University of Technology Sydney

91613 Professional Issues in Traditional Chinese Medicine

Warning: The information on this page is indicative. The subject outline for a particular session, location and mode of offering is the authoritative source of all information about the subject for that offering. Required texts, recommended texts and references in particular are likely to change. Students will be provided with a subject outline once they enrol in the subject.

Subject handbook information prior to 2020 is available in the Archives.

UTS: Science: Life Sciences
Credit points: 6 cp
Result type: Grade and marks

There are course requisites for this subject. See access conditions.

Description

This subject acquaints students with the current requirements for the practice of Chinese medicine (CM) in Australia. The subject is split into two modules and features guest lecturers. In addition to the lectures, there are several group collaborative activities that involve role plays and debates.

Module A focuses on aspects of the regulation of CM in Australia; interprofessional activities and integration with other registered health professionals; current research; professional ethical, legal and safety issues; and examination of the development of CM in a national and global framework. Module B delves into the principles and practice of running a business and its finances, recordkeeping, reporting, taxation obligations, etc.

The subject also encourages students to individually pursue areas of personal interest and research, and see themselves as part of the nationally registered healthcare community.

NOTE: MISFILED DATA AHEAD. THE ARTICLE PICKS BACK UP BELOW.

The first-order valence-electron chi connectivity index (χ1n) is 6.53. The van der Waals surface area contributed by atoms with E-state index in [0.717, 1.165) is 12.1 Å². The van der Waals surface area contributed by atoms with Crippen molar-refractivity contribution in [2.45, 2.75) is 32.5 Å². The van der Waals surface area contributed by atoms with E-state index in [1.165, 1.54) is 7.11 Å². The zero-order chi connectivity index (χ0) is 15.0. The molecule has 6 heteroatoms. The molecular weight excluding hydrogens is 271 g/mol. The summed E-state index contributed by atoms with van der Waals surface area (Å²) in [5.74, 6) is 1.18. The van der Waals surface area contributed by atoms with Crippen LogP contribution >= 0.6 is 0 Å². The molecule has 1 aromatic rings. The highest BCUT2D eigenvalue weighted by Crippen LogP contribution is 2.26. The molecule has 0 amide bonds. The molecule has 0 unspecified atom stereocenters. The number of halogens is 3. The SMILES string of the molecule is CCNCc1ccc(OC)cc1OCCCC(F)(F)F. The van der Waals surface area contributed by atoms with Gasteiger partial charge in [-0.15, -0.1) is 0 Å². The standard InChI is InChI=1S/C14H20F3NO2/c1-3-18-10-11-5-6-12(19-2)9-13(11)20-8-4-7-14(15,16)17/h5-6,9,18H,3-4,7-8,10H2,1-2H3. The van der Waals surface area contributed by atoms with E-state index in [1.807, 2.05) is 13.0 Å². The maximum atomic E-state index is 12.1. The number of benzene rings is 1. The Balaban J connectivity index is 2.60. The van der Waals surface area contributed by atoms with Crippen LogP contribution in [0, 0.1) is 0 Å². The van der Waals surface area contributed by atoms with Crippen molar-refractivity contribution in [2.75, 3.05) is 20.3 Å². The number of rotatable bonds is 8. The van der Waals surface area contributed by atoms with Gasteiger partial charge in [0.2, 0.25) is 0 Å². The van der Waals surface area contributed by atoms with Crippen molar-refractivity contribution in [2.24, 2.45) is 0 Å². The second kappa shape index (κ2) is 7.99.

Subject learning objectives (SLOs)

Upon successful completion of this subject students should be able to:

1. Exercise the responsibilities relating to the practice of CM - regulatory, professional, legal, peer group, social and general practice management
2. Apply your understanding of the current socio-political status of the CM profession in Australia to professional practice.
3. Evaluate the legal issues, insurance and taxation (including GST) requirements as related to registration requirements and running a small business.
4. Recognise, relate to and reflect on the professional factors that impact on the practice of acupuncture and herbal medicine such as national regulation, professional accreditation, associations, Infection control procedures, patient records and confidentiality, ethics of practice and health professional interaction.
5. Apply the Chinese Medicine Board of Australia codes and guidelines to ensure safe, ethical and professional practices of CM.
6. Critically analyse the current research into CM and its scientific implications.
7. Integrate the Western and Chinese research approaches in CM and the acupuncture effect with an analytical appreciation of methodological issues.
8. Identify major factors influencing the establishment and sustainability of a small business.

Contribution to the development of graduate attributes

1. Disciplinary knowledge and its appropriate application
By end of the session, this subject will establish a firm understanding of the basics of establishing and maintaining a small business practice. Within this practice, the multiple issues of safety, ethical behaviour, statutory requirements, the standing of TCM on an international level, research, need to maintain the currency of practice and the integration of western and traditional medicine is addressed. Disciplinary knowledge acquisition and/or testing is covered in all four assessments.

2. An Inquiry-oriented approach
Both the essay and reading assessments have requirements for an investigation into researching complex information and its application to a real private clinical situation.